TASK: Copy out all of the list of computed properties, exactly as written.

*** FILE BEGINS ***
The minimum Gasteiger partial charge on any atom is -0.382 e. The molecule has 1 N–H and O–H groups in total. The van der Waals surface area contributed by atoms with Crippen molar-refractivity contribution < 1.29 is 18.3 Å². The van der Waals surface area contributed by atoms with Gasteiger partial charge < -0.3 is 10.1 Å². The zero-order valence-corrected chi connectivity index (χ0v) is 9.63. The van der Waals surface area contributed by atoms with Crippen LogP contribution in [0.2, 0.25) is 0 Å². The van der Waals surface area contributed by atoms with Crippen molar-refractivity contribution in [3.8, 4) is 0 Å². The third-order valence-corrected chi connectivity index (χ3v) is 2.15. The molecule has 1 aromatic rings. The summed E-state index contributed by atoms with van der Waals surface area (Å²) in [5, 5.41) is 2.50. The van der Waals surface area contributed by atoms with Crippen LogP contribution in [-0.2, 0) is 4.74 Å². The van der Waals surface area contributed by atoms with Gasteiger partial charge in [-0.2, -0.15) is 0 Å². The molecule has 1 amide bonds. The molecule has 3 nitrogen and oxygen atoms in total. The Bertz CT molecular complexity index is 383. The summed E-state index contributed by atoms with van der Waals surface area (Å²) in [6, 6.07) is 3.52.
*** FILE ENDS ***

The minimum Gasteiger partial charge on any atom is -0.382 e. The molecule has 1 N–H and O–H groups in total. The van der Waals surface area contributed by atoms with Crippen molar-refractivity contribution < 1.29 is 18.3 Å². The van der Waals surface area contributed by atoms with Gasteiger partial charge < -0.3 is 10.1 Å². The zero-order valence-corrected chi connectivity index (χ0v) is 9.63. The van der Waals surface area contributed by atoms with Crippen LogP contribution in [0.2, 0.25) is 0 Å². The van der Waals surface area contributed by atoms with Crippen molar-refractivity contribution in [3.8, 4) is 0 Å². The third-order valence-corrected chi connectivity index (χ3v) is 2.15. The molecule has 1 aromatic rings. The summed E-state index contributed by atoms with van der Waals surface area (Å²) in [5, 5.41) is 2.50. The van der Waals surface area contributed by atoms with Crippen LogP contribution in [-0.2, 0) is 4.74 Å². The van der Waals surface area contributed by atoms with Gasteiger partial charge in [-0.2, -0.15) is 0 Å². The molecule has 1 amide bonds. The molecule has 3 nitrogen and oxygen atoms in total. The Bertz CT molecular complexity index is 383. The summed E-state index contributed by atoms with van der Waals surface area (Å²) in [6, 6.07) is 3.52.